Land By Eliot
In T.S. Eliot’s The Waste Land there are several allusions. The most profound
allusion in the poem is relayed through the character of Tiresias. Tiresias is a
blind prophet who shows up in several different literary works. In The Waste
Land Tiresias is an allusion to Christ. This allusion is best illustrated in
section 3 of The Waste Land “The Fire Sermon”. The first description
involving Tiresias occurs in “The Fire Sermon”, “I Tiresias
though blind, throbbing between two lives, / Old man with wrinkled female
breasts I can see (ll 218-219).” The first impression the reader is given
of Tiresias is of a blind man who is old and wrinkled, but able to see things.

Tiresias sees many things throughout the poem. According to J.G. Keogh in, O
City, O City: Oedipus in The Waste Land, “Tiresias can imagine how things
look from what he hears: the clatter of breakfast things, the thudding of tins,
the sounds of the typist’s young admirer as he gropes his way downstairs in the
dark (pg.194).” Tiresias is able to use his other senses to see what is
going on around him. He becomes an observer of everything around him. Tiresias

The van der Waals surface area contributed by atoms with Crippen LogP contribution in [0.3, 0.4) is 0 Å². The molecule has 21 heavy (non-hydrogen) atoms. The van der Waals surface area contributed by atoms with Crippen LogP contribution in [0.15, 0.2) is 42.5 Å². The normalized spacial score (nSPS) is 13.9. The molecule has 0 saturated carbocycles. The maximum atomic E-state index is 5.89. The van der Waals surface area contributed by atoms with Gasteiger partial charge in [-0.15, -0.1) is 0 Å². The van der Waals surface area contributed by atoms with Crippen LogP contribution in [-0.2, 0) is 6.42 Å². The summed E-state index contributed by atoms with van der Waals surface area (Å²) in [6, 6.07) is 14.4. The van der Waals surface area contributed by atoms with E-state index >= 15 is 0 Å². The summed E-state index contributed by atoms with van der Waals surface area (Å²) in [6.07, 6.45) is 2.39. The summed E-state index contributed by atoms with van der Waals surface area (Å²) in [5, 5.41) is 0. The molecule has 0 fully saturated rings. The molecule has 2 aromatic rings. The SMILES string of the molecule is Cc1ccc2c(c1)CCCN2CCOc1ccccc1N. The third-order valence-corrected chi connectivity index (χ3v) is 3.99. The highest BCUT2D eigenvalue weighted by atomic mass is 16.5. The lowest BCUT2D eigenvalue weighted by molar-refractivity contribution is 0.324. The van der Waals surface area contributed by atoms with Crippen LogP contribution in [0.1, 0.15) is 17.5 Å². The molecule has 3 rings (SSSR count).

is used in the poem as the observer of the typist and her young lover. He sees
all of the hurt going on between the characters. Tiresias states that, “And
I Tiresias have foresuffered all / Enacted on this same divan or bed
(ll.243-244).” Tiresias seems most Christ like at this moment in the poem.

According to Steven Helmling in The Grin of Tiresias: humor in the Waste Land,
“Tiresias participates in the suffering he sees, like Christ; and he has
foresuffered all like Christ (pg.148).” Tiresias sees and feels all that
the typist and her lover are going through. God is a common figure throughout
the poem The Waste Land. Tiresias is most God like in his emotions towards the
lovers. According to Sukhbir Singh in Eliot’s The Waste Land, “The
Christian doctrine of suffering and sacrifice for others is rooted in the
message that the savior delivered to his disciples before the crucifixion
(pg.47).” Tiresias shows his suffering for the typist and her lover when he
states that he has, “foresuffered all.” Tiresias states that, “I
who have sat by Thebes below the wall And walked among the lowest of the dead
Bestows one final patronizing kiss, And gropes his way, finding the stairs unlit
(ll. 245-248).” Tiresias admits that he has seen the suffering of the
lovers and he feels great compassion for them but he must leave them to fend for
themselves. He only sees the future. He is not able to make them do the right
thing he is only able to show them their errors. Thus the reason that he
patronizingly kisses them because he can only show them their mistakes.

Throughout the poem The Waste Land there are several different allusions. The
most complex allusion is that of Christ shown through the character of Tiresias.

During the poem Tiresias exhibits many God like qualities. In conclusion
Tiresias is used in The Waste Land as a allusion to God by not being able to
visibly see the world around him but by emotionally looking at all the things
around him.

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